Protests across U.S. in Wake of Trump Election

Print Share on LinkedIn More

Trump_protest_San_Diego-2016

November 9, 2016; Reuters and USA Today

The liberal advocacy group MoveOn.org issued the following invitation on its website home page yesterday, and people across the U.S. responded:

Join a Solidarity Gathering

Tonight (11/9), we’ll gather peacefully in cities nationwide to affirm our continued rejection of Trump’s bigotry, xenophobia, Islamophobia, & misogyny—and demonstrate our resolve to keep fighting.

Protests were reported in major cities from New York to Los Angeles, Chicago, and Portland, OR, with local media noting smaller events in other cities. Protests ranged from several thousand people in Oakland to a few in Sioux Falls, South Dakota. We suspect there were many local events that escaped the notice of the major news media.

Reports of the protests indicate they were overwhelmingly peaceful marches. There were a few small fires set in Oakland, where two police officers were injured and two police cars were damaged. Five people were shot near the protest in Seattle as a gunman left the protest and turned to fire into the crowd, but it appears to have “stemmed from a personal argument,” according to police, and was not related to the protest. Thirteen protesters were arrested in Los Angeles as they attempted to block traffic on major streets.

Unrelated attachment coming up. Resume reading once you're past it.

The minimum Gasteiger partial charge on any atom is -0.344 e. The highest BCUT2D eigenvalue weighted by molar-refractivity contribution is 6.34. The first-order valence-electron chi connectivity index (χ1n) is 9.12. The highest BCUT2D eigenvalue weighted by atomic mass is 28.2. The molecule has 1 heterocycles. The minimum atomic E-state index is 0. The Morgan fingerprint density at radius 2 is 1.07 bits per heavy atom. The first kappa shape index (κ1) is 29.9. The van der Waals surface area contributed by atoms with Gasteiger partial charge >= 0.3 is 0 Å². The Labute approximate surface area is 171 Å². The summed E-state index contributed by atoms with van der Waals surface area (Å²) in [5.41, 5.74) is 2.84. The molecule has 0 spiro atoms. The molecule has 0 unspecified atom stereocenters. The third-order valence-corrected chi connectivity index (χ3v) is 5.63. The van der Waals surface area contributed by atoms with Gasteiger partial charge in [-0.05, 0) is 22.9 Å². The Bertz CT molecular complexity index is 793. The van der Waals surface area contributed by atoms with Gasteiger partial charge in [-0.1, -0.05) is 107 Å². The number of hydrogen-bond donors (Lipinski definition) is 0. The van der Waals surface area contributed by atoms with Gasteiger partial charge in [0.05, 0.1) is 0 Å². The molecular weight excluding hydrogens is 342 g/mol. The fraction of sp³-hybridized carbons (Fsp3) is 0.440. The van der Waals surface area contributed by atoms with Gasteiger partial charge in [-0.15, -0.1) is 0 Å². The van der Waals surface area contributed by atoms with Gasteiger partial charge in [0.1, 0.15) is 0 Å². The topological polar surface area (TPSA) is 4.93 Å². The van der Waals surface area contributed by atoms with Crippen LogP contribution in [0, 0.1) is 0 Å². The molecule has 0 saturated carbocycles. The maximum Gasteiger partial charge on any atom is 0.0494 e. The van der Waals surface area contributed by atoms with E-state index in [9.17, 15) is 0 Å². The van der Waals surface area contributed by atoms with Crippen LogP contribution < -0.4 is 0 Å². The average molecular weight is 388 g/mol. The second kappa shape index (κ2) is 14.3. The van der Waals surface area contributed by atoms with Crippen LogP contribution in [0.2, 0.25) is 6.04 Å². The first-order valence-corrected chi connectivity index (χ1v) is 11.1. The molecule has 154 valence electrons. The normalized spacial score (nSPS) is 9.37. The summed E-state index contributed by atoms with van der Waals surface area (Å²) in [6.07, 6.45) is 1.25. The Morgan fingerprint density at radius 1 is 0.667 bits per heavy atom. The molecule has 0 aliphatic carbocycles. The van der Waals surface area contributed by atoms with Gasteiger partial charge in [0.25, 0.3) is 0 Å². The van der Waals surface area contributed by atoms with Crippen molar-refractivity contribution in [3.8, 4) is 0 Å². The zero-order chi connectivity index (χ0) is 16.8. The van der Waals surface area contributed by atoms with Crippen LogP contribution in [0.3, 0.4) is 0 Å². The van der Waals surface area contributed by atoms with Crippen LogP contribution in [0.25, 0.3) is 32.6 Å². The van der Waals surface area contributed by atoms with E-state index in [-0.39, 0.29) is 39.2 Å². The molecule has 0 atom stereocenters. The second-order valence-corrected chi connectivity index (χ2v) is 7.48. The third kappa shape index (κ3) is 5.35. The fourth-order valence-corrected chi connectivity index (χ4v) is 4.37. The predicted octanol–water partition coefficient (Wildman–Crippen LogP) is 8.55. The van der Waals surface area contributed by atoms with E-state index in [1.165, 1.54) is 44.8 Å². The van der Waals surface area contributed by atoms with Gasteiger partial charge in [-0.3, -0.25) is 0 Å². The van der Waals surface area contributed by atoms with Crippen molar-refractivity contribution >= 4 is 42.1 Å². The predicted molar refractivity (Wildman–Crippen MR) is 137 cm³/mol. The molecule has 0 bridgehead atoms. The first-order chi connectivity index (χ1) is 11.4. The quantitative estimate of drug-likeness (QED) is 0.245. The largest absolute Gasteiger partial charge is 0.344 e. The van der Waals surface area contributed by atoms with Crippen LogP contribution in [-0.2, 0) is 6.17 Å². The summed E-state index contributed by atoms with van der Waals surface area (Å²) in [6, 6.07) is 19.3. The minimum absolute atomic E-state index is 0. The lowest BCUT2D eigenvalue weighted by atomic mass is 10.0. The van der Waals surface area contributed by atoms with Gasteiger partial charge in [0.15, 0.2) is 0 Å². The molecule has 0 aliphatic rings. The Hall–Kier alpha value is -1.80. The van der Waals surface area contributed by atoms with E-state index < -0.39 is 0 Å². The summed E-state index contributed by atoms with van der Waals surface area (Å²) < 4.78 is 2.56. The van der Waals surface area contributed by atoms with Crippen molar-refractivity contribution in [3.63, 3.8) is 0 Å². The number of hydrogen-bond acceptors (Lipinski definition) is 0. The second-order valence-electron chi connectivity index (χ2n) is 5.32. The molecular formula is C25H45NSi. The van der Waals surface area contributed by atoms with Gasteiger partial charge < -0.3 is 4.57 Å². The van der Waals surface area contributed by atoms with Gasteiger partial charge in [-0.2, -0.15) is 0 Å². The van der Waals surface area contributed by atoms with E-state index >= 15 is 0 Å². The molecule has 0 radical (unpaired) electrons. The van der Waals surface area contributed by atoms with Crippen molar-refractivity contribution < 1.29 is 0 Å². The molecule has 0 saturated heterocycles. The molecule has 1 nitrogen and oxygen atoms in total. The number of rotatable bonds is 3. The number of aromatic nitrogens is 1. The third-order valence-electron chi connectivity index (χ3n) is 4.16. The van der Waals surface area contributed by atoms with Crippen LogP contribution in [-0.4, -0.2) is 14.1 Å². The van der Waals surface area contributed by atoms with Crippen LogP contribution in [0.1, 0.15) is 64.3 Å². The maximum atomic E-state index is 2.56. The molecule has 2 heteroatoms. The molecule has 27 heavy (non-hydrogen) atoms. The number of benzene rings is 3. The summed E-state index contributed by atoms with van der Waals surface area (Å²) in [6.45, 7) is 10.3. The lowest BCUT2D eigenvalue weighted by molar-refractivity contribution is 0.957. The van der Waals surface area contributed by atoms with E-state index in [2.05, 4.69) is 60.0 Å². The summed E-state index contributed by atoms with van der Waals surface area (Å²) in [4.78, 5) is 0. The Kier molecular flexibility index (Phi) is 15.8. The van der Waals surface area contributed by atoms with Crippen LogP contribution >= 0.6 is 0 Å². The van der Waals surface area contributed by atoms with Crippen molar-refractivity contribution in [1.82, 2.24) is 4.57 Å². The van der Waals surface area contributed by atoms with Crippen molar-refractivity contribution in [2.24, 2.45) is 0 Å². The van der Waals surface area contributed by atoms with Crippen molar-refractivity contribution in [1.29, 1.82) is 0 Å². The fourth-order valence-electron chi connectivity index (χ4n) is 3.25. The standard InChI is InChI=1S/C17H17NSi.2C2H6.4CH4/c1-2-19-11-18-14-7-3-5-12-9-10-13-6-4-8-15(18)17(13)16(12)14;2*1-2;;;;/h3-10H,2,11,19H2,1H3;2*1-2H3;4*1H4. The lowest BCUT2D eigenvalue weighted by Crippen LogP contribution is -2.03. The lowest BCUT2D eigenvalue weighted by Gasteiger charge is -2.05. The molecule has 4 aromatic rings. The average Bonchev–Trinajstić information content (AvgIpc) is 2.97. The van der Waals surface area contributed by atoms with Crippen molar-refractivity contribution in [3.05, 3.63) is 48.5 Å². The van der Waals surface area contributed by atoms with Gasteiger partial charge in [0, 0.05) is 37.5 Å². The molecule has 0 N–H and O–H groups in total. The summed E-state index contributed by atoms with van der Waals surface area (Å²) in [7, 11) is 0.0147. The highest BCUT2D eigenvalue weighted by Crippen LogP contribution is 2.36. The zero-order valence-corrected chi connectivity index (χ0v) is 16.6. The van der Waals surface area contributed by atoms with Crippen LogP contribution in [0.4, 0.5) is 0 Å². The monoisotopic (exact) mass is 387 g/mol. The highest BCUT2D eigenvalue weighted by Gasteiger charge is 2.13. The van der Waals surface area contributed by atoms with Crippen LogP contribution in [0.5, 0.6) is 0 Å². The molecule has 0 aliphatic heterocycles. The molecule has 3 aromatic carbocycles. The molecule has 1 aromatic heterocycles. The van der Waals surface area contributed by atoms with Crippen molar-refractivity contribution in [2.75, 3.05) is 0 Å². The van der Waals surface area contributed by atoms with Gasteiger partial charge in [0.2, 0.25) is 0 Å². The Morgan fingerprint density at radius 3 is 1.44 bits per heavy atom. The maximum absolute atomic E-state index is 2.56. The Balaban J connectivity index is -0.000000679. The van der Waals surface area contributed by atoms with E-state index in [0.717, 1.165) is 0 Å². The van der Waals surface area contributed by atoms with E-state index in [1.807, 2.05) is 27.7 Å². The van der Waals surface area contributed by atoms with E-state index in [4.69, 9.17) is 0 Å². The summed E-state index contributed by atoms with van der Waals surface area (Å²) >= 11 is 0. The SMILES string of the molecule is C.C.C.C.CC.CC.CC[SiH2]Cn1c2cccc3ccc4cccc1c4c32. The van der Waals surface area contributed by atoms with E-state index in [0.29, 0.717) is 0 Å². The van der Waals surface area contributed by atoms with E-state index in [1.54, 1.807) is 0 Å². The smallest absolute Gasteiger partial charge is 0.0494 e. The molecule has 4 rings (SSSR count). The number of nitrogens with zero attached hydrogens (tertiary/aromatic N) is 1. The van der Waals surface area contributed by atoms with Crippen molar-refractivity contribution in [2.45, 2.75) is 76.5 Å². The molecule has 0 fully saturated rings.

There were pre-election fears that a Hillary Clinton win on Tuesday would result in mass riots by pro-Trump supporters incited by Trump to challenge the validity of the election results. Obviously, Trump’s victory made any prospect of Trump protest moot. It’s not surprising that MoveOn.org’s call for peaceful protest was heeded in so many communities in the wake of a divisive race, and it’s reassuring that virtually all of those protests were passionate, yet peaceful, as their organizers intended.

While the protests were focused, in part, on the present fact of Trump’s victory, they were also designed to remind us all that, in the words of Ted Kennedy’s concession speech to Jimmy Carter in 1980, “For all those whose cares have been our concern, the work goes on, the cause endures, the hope still lives, and the dream shall never die.”—Michael Wyland